Leadership for Great Culture

When Nelson Mandela and his colleagues secured hard-won positions of leadership he challenged “selfish thinking.” He suggested that “restraint and generosity” guide decisions and the use of power. We all know he offered wisdom and exemplary leadership in a very difficult and complex circumstance. When in power he did not make the mistake of ego: serving self. He was able to transcend this temptation and do the right thing for the common good. He surprised his opposition by rising above the self interests of his constituency to advocate reconciliation over revenge.

 Politics or Performance

Power is about the access to and use of resources. How power “plays” is a key dynamic in any organization. The norms and values that guide power define a leadership culture. In a healthy nonprofit organization, power is used for a specific change mission.  Capable leaders extend influence beyond the organization’s viability. They serve a vulnerable population or serious challenge to quality of life.  Regrettably, this isn’t always the agenda.   Dysfunctional leaders use their power for politics: control and self interest. If you’re willing to look, it is easy is to see whether a leadership culture is focused on politics or performance.

Denial, Avoidance, Blindness

The choice to look away from what exists is denial and avoidance. It happens when a leader  manages relationships and self interest rather than organizational performance.  When someone says, “You can talk to me – but I am not changing my mind.”  Although a  subtle difference, “inattention blindness” is  the  inability to see what’s right in front of us.  It happens when  the desperate circumstances of many become so common they are ignored. It happens when the leadership culture is all politics. When there is no rudder, no conscience, no accountability and lots of ego —anything  goes.

 I believe great leaders step past denial, avoidance, blindness. They face into the wind and are  accountable. They agree with Arne Duncan, the US Secretary of Education, who recently said: “The truth is always hard to swallow, but it can only make us better, stronger, and smarter. That’s what accountability is all about — facing the truth and taking responsibility.”

 Power  as a Tool

Power  that focuses on domination  is oppressive in many ways. It can generate then perpetuate hardships and injustice.  It often  occurs by individuals and groups through gender, age, or racial affiliation. Far too often it occurs by people in jobs whose purpose is to serve. While some  may not find the courage to name it, many people are  offended and perplexed by the examples  these leaders offer. It can severely hamper organization performance. 

When Mandela assumed a recognized position, he  walked past  ego and challenged others about theirs.  He chose  mission over self-interest and competence over cronies.  His altitude didn’t influence his attitude or behavior. His example begs a  question: What surprise can you offer ?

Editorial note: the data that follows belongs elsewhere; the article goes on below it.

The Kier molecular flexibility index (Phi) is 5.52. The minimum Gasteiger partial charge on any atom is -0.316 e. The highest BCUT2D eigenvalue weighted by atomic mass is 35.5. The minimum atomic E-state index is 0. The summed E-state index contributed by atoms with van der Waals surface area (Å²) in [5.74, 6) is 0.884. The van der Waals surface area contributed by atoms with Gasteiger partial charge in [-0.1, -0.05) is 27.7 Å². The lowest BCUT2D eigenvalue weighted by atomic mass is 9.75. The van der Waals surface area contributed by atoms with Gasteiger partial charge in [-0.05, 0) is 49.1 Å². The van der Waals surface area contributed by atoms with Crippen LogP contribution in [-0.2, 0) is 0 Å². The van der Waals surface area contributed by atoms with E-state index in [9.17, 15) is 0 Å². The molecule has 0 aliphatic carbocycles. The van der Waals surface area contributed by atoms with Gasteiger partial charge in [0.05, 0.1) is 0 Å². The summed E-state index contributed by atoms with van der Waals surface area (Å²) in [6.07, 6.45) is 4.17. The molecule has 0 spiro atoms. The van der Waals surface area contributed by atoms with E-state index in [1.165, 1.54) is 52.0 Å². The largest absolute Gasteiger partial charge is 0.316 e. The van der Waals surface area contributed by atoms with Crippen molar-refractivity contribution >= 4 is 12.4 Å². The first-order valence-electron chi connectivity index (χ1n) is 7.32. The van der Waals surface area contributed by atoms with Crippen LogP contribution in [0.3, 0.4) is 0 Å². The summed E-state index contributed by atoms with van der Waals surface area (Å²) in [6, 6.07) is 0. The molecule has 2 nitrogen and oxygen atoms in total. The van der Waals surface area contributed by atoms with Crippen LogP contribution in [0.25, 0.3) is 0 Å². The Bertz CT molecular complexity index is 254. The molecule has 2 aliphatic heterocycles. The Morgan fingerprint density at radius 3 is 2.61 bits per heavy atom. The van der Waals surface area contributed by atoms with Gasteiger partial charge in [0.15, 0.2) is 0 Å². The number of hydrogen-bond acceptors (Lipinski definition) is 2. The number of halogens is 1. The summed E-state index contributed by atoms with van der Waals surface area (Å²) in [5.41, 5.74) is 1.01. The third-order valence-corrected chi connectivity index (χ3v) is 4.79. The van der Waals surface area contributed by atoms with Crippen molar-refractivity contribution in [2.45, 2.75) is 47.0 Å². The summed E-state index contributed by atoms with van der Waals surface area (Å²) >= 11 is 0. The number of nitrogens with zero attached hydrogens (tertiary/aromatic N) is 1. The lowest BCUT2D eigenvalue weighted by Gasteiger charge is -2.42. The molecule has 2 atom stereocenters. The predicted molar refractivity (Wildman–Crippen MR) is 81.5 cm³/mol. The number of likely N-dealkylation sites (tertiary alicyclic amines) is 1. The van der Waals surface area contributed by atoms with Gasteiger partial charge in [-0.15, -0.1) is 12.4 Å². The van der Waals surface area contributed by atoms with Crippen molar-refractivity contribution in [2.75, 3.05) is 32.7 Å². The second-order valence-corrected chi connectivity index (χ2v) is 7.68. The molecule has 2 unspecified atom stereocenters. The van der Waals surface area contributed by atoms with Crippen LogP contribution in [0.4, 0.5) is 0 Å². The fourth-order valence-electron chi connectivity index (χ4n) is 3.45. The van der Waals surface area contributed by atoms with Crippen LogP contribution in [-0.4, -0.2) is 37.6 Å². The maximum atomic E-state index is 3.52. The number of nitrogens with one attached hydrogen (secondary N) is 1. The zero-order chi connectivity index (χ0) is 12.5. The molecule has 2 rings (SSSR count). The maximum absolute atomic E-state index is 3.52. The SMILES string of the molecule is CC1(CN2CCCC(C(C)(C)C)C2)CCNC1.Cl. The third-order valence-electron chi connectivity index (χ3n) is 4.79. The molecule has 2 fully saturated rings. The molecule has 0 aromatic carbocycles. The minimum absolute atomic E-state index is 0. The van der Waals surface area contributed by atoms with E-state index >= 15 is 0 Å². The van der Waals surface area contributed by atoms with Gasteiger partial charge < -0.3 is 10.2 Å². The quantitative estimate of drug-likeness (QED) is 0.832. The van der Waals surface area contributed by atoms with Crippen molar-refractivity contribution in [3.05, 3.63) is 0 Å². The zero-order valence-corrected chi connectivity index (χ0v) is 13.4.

Lisa Wyatt Knowlton, Ed. D. is a strategy architect and partner in Phillip Wyatt Knowlton, Inc. PWK is a performance management resource for systems and social change with clients worldwide. She is also a W.K. Kellogg Leadership Fellow. For more information, see : www.pwkinc.com

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9 Responses to “Leadership for Great Culture”

  1. Karen Says:


    Inspiring and refreshing. The world needs more leaders like Nelson Mandela.

  2. BM Says:

    Good thoughts. Nice to keep in mind for anyone who leads — and we all do at some point. Hope to see more from “tinker”.

  3. Mary Says:

    Your words are enlightening and reveal that the culprit is the ego! The ego driven leader thinks: how can I benefit or profit from my leadership role? The non-ego leader thinks: how can my fellow citizens benefit or profit from my leadership role? Sadly, the many who seek the path to leadership roles are driven by their self promoting motives and that seems to be the definition of politics.

    I wonder if the “me first” impulse has become an acceptable trend of “climbing the professional/political ladder” at the cost of blinding us from seeing the higher gain of our culture/society?

    Your good challenge is timely – what surprise can we offer?

  4. Dave Says:

    I enjoyed your thoughtful essay. Please keep giving us hope by presenting examples of authentic leaders and organizations.

  5. Kim Says:

    Great reflection, Liza, that made me think about the numbers of talented people who are resigning from so-called great jobs during a recession. It seems more and more employees are asking themselves the really rough question – Does any good work come from my work? Bottom line is – if only leaders listened more and asked the same question…

  6. Talia Champlin Says:

    Thanks, Lisa.

  7. Steve Says:

    Check out “Power and Love” new book by Adam Kahane.

  8. Cathy Lozen Says:

    Thank you for sharing this well written (by Lisa) and thoughtful article. Unfortunately it brought to mind too many current examples of dysfunctional leadership and too few examples of capable and mission-oriented leadership. I intend to share this with a few friends who may benefit from the insights presented as they continue to fight the good fight.

  9. Dorothy Young Says:

    I am back at MSU trying to learn all that I can to help young mothers and their children, know that they are the leaders of tomorrow. I am very happy to know that you are still here. I will share this with my friends who are thinking the same way that I am. I
    would like to share my ideas with you and make changes where needed.
    This is great. Keep up the good work. Dorothy Young

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